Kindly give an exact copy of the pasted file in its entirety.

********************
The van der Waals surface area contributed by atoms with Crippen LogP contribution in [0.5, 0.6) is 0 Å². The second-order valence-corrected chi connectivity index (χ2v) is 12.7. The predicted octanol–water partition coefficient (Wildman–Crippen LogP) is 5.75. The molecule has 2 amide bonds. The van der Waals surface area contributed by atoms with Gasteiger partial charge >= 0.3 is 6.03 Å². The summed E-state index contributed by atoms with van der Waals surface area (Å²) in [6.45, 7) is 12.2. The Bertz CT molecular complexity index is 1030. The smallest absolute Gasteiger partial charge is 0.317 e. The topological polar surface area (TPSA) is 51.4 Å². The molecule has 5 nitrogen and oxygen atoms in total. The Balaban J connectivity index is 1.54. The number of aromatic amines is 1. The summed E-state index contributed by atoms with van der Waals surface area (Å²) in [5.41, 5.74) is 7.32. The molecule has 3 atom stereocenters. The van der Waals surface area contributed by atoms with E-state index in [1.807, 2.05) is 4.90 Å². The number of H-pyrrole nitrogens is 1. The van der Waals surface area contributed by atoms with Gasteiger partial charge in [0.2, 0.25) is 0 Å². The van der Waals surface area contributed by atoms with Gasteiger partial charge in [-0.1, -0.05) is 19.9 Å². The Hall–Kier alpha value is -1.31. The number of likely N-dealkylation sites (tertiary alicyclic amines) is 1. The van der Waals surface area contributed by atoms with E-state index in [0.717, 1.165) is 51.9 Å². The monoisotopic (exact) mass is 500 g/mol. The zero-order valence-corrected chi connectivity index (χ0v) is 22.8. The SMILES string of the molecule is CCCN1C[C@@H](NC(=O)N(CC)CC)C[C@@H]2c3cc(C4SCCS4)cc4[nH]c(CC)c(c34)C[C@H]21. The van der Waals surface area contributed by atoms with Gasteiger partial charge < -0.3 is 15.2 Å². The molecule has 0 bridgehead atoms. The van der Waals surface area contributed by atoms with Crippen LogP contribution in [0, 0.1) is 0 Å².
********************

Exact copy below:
The van der Waals surface area contributed by atoms with Crippen LogP contribution in [0.5, 0.6) is 0 Å². The second-order valence-corrected chi connectivity index (χ2v) is 12.7. The predicted octanol–water partition coefficient (Wildman–Crippen LogP) is 5.75. The molecule has 2 amide bonds. The van der Waals surface area contributed by atoms with Gasteiger partial charge >= 0.3 is 6.03 Å². The summed E-state index contributed by atoms with van der Waals surface area (Å²) in [6.45, 7) is 12.2. The Bertz CT molecular complexity index is 1030. The smallest absolute Gasteiger partial charge is 0.317 e. The topological polar surface area (TPSA) is 51.4 Å². The molecule has 5 nitrogen and oxygen atoms in total. The Balaban J connectivity index is 1.54. The number of aromatic amines is 1. The summed E-state index contributed by atoms with van der Waals surface area (Å²) in [5.41, 5.74) is 7.32. The molecule has 3 atom stereocenters. The van der Waals surface area contributed by atoms with E-state index in [1.807, 2.05) is 4.90 Å². The number of H-pyrrole nitrogens is 1. The van der Waals surface area contributed by atoms with Gasteiger partial charge in [0.2, 0.25) is 0 Å². The van der Waals surface area contributed by atoms with Gasteiger partial charge in [-0.1, -0.05) is 19.9 Å². The Hall–Kier alpha value is -1.31. The number of likely N-dealkylation sites (tertiary alicyclic amines) is 1. The van der Waals surface area contributed by atoms with E-state index in [0.717, 1.165) is 51.9 Å². The monoisotopic (exact) mass is 500 g/mol. The zero-order valence-corrected chi connectivity index (χ0v) is 22.8. The SMILES string of the molecule is CCCN1C[C@@H](NC(=O)N(CC)CC)C[C@@H]2c3cc(C4SCCS4)cc4[nH]c(CC)c(c34)C[C@H]21. The van der Waals surface area contributed by atoms with Gasteiger partial charge < -0.3 is 15.2 Å². The molecule has 0 bridgehead atoms. The van der Waals surface area contributed by atoms with Crippen LogP contribution in [0, 0.1) is 0 Å².